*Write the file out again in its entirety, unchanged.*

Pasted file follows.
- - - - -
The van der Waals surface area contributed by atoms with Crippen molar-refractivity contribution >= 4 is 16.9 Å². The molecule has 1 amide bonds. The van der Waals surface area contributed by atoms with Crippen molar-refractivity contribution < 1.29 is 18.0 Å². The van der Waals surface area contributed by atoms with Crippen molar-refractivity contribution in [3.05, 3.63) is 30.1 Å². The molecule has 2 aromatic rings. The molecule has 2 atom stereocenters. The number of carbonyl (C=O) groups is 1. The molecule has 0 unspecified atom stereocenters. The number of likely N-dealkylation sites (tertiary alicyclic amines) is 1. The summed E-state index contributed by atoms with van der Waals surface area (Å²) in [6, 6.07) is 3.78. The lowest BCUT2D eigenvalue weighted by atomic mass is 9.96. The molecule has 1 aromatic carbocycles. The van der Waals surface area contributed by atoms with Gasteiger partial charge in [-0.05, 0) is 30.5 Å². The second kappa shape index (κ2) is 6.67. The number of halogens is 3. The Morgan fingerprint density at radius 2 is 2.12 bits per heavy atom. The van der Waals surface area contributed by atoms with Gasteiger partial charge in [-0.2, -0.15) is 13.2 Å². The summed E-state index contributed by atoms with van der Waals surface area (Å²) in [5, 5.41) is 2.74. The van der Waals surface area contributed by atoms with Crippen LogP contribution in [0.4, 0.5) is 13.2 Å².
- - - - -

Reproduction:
The van der Waals surface area contributed by atoms with Crippen molar-refractivity contribution >= 4 is 16.9 Å². The molecule has 1 amide bonds. The van der Waals surface area contributed by atoms with Crippen molar-refractivity contribution < 1.29 is 18.0 Å². The van der Waals surface area contributed by atoms with Crippen molar-refractivity contribution in [3.05, 3.63) is 30.1 Å². The molecule has 2 aromatic rings. The molecule has 2 atom stereocenters. The number of carbonyl (C=O) groups is 1. The molecule has 0 unspecified atom stereocenters. The number of likely N-dealkylation sites (tertiary alicyclic amines) is 1. The summed E-state index contributed by atoms with van der Waals surface area (Å²) in [6, 6.07) is 3.78. The lowest BCUT2D eigenvalue weighted by atomic mass is 9.96. The molecule has 1 aromatic carbocycles. The van der Waals surface area contributed by atoms with Gasteiger partial charge in [-0.05, 0) is 30.5 Å². The second kappa shape index (κ2) is 6.67. The number of halogens is 3. The Morgan fingerprint density at radius 2 is 2.12 bits per heavy atom. The van der Waals surface area contributed by atoms with Gasteiger partial charge in [-0.2, -0.15) is 13.2 Å². The summed E-state index contributed by atoms with van der Waals surface area (Å²) in [5, 5.41) is 2.74. The van der Waals surface area contributed by atoms with Crippen LogP contribution in [0.4, 0.5) is 13.2 Å².